Jump to content

Search the Community

Showing results for tags 'morrison formation'.

More search options

  • Search By Tags

    Type tags separated by commas.
    Tags should be keywords or key phrases. e.g. carcharodon, pliocene, cypresshead formation, florida.
  • Search By Author

Content Type


  • Fossil Discussion
    • General Fossil Discussion
    • Fossil Hunting Trips
    • Fossil ID
    • Is It Real? How to Recognize Fossil Fabrications
    • Partners in Paleontology - Member Contributions to Science
    • Questions & Answers
    • Fossil of the Month
    • Member Collections
    • A Trip to the Museum
    • Paleo Re-creations
    • Collecting Gear
    • Fossil Preparation
    • Member Fossil Trades Bulletin Board
    • Member-to-Member Fossil Sales
    • Fossil News
  • Gallery
  • Fossil Sites
    • Africa
    • Asia
    • Australia - New Zealand
    • Canada
    • Europe
    • Middle East
    • South America
    • United States
  • Fossil Media
    • Members Websites
    • Fossils On The Web
    • Fossil Photography
    • Fossil Literature
    • Documents


  • Anson's Blog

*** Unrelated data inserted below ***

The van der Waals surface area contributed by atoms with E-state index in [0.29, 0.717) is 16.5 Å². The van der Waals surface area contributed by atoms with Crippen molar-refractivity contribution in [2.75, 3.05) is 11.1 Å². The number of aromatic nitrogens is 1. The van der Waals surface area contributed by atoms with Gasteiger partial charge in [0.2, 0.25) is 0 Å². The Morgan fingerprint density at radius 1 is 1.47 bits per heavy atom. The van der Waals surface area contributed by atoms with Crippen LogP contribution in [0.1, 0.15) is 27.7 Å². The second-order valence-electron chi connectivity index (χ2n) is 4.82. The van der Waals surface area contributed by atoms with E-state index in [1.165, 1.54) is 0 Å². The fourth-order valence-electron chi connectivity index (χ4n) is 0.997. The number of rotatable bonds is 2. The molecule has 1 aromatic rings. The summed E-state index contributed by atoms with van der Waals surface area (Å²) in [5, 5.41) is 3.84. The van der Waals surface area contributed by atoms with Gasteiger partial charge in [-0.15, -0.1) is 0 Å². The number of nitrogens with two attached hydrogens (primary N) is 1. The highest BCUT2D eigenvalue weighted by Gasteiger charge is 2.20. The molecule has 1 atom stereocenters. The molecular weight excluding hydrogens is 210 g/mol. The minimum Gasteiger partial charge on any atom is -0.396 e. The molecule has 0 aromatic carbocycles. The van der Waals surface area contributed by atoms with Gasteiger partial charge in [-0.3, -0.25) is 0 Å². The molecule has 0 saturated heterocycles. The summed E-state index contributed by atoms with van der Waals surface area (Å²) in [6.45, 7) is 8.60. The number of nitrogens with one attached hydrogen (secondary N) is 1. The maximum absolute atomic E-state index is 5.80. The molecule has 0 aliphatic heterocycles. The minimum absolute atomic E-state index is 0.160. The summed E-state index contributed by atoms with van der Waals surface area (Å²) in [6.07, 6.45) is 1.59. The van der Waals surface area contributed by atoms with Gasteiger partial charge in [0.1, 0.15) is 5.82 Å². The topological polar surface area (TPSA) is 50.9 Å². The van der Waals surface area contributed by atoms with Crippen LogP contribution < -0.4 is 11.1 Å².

• Mudding Around
  • Nicholas' Blog
  • dinosaur50's Blog
  • Traviscounty's Blog
  • Seldom's Blog
  • tracer's tidbits
  • Sacredsin's Blog
  • fossilfacetheprospector's Blog
  • jax world
  • echinoman's Blog
  • Ammonoidea
  • Traviscounty's Blog
  • brsr0131's Blog
  • brsr0131's Blog
  • Adventures with a Paddle
  • Caveat emptor
  • -------
  • Fig Rocks' Blog
  • placoderms
  • mosasaurs
  • ozzyrules244's Blog
  • Sir Knightia's Blog
  • Terry Dactyll's Blog
  • shakinchevy2008's Blog
  • MaHa's Blog
  • Stratio's Blog
  • Phoenixflood's Blog
  • Brett Breakin' Rocks' Blog
  • Seattleguy's Blog
  • jkfoam's Blog
  • Erwan's Blog
  • Erwan's Blog
  • Lindsey's Blog
  • marksfossils' Blog
  • ibanda89's Blog
  • Liberty's Blog
  • Liberty's Blog
  • Back of Beyond
  • St. Johns River Shark Teeth/Florida
  • Ameenah's Blog
  • gordon's Blog
  • West4me's Blog
  • West4me's Blog
  • Pennsylvania Perspectives
  • michigantim's Blog
  • michigantim's Blog
  • lauraharp's Blog
  • lauraharp's Blog
  • micropterus101's Blog
  • micropterus101's Blog
  • GPeach129's Blog
  • nicciann's Blog
  • Olenellus' Blog
  • nicciann's Blog
  • maybe a nest fossil?
  • Deep-Thinker's Blog
  • Deep-Thinker's Blog
  • bear-dog's Blog
  • javidal's Blog
  • Digging America
  • John Sun's Blog
  • John Sun's Blog
  • Ravsiden's Blog
  • Jurassic park
  • The Hunt for Fossils
  • The Fury's Grand Blog
  • julie's ??
  • Hunt'n 'odonts!
  • falcondob's Blog
  • Monkeyfuss' Blog
  • cyndy's Blog
  • pattyf's Blog
  • pattyf's Blog
  • chrisf's Blog
  • chrisf's Blog
  • nola's Blog
  • mercyrcfans88's Blog
  • Emily's PRI Adventure
  • trilobite guy's Blog